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Liver Failure linked to Acetaminophen Side Effects
Acetaminophen Link To Kidney Failure

Acetaminophen Side Effects Link To Liver Failure Lawsuits

Acetaminophen | Lawsuit, Lawyers | Side Effects: Injury, Pain, Suffering, Liver Damage, Liver Failure

Have you suffered a liver injury or liver failure after taking Tylenol or another drug that contained acetaminophen? Though most people consider Tylenol and other acetaminophen drugs to be extremely safe, they have long been linked to a serious risk of liver injury. In fact, the U.S. Food & Drug Administration (FDA) has acted on several occasions to strengthen liver injury warnings on Tylenol and other acetaminophen products.

If you or a loved one suffered liver injury or liver failure after taking Tylenol or another drug that contained acetaminophen, you may be entitled to compensation for medical bills, lost wages, pain and suffering, and other damages. Our acetaminophen liver injury lawyers are offering a free consultation to anyone who sustained a liver injury after taking Tylenol or acetaminophen. We urge you to contact one of our acetaminophen liver injury lawyers today to protect your legal rights.

FDA Liver Damage Warnings for Tylenol, Other Acetaminophen Products

Tylenol and other acetaminophen products are commonly used drugs for both children and adults because they are effective in reducing fevers and relieving minor aches and pain, such as headaches and muscle aches. Acetaminophen is also used in a number of prescription painkillers including Vicodin, Percocet, Tylenol with Codeine, and Oxycodone.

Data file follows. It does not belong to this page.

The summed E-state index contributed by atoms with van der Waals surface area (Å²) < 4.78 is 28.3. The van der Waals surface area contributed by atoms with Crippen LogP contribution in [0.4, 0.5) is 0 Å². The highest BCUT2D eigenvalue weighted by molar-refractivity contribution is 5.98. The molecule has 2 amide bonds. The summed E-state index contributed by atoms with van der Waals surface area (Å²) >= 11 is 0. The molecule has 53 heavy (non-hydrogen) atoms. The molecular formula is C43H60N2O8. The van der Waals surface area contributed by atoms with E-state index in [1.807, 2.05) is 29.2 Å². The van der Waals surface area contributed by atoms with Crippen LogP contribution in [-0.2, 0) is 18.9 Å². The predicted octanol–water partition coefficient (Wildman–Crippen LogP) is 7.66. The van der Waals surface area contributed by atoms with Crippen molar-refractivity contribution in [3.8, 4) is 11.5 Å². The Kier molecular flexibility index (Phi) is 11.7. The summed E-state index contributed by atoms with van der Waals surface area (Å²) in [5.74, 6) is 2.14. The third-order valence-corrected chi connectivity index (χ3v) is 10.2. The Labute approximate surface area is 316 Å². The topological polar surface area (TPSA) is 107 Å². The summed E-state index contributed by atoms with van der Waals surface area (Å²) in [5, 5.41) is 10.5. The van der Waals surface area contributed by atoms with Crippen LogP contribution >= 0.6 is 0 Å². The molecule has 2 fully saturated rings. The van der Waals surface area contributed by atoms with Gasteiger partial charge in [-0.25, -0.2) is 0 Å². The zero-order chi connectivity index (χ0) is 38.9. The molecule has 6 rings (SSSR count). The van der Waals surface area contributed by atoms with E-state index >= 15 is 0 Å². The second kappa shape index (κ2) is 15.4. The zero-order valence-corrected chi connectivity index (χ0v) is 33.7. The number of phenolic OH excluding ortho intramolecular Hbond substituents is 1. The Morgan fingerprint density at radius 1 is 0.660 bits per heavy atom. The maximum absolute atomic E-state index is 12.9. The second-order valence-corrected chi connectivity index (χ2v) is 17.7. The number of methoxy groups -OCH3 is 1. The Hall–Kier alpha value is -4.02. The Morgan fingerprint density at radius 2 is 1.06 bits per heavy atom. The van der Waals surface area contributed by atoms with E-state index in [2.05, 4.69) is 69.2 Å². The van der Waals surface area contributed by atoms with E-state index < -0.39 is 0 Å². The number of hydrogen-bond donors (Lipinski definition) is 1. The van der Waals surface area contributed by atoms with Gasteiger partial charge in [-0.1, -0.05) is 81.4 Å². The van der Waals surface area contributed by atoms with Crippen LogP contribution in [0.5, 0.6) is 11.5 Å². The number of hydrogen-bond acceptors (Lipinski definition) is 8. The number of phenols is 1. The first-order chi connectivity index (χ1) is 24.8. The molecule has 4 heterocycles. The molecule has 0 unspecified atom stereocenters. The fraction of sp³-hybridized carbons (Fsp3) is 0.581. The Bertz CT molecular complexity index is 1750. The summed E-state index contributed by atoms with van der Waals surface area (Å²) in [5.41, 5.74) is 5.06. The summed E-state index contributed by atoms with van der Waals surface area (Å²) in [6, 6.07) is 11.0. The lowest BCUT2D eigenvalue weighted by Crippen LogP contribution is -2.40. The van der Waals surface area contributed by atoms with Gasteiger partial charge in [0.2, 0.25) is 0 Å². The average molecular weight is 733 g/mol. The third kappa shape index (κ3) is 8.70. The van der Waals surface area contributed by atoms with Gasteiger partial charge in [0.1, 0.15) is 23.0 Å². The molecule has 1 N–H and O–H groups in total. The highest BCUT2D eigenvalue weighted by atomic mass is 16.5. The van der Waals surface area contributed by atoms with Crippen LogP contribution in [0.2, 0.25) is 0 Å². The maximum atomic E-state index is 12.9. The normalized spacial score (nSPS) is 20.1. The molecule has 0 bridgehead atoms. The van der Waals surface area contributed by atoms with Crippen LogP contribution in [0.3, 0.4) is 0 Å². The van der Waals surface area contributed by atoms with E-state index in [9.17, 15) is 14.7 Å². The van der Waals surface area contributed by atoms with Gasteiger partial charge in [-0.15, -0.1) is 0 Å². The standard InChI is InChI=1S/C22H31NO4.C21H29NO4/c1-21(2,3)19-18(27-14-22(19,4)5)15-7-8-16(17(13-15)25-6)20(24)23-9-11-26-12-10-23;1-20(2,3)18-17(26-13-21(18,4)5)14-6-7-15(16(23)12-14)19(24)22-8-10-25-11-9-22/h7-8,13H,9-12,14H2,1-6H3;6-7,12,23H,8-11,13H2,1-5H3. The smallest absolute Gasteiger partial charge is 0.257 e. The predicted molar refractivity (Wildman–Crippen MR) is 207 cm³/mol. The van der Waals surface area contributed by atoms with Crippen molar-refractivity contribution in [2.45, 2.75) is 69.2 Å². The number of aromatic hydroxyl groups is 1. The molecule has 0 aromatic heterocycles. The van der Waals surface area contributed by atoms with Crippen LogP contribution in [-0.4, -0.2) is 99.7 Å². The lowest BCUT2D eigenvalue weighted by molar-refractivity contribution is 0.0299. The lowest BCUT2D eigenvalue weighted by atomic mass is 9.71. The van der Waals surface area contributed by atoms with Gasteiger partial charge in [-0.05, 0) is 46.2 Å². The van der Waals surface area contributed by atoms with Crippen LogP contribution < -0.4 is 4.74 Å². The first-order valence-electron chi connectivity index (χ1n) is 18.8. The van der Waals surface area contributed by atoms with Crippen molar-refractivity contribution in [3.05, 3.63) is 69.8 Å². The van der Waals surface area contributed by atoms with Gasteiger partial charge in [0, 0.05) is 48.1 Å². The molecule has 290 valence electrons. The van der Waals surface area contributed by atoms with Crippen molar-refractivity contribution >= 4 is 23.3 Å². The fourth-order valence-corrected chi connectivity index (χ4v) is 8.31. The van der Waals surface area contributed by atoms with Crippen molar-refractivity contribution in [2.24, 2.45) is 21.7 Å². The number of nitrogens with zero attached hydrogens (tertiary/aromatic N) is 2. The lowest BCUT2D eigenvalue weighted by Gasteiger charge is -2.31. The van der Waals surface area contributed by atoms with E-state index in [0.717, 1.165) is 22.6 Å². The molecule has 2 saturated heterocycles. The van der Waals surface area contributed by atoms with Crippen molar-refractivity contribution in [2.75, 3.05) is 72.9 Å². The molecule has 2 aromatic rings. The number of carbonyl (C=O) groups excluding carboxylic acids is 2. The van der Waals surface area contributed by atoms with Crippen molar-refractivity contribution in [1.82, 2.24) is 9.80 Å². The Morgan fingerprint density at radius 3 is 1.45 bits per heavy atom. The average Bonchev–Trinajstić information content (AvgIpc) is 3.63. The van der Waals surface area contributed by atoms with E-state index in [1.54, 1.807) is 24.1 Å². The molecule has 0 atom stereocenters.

In April 2009, the FDA directed the makers of acetaminophen-containing over-the-counter (OTC) pain medications and fever reducers, including Tylenol, to include new warnings on their labels regarding the risk of liver injury. The final rule required manufacturers to ensure that the active ingredients of these drugs are prominently displayed on the labels on both the packages and bottles.

In January 2011, the FDA acted to mitigate the risk of acetaminophen-induced liver injury from prescription painkillers like Vicodin, Percocet, Tylenol with Codeine, and Oxycodone by requiring drug makers to limit the amount of acetaminophen in these products to 325 milligrams. At the time, the FDA allowed such products to contain up to 750 mg of acetaminophen. The new 325 mg limit was scheduled to be phased in over a three-year period, the FDA said. At the same time, the FDA also mandated that such prescription combination acetaminophen products include black box warnings on their labels alerting users to the potential for liver damage.

According to the FDA, roughly 800 cases of acetaminophen liver injury occur in the U.S. every year. Overdoses from prescription acetaminophen-combination products account for nearly half of all cases of acetaminophen-related liver damage in the U.S., the agency said. In many instances, these overdoses have fatal outcomes.

Many acetaminophen liver injuries occur because a person is taking two acetaminophen products at one time, and this can exceed the recommended daily limit. Many patients may not know that the prescription painkiller they are taking contains acetaminophen and often they are not warned to avoid other acetaminophen-containing products.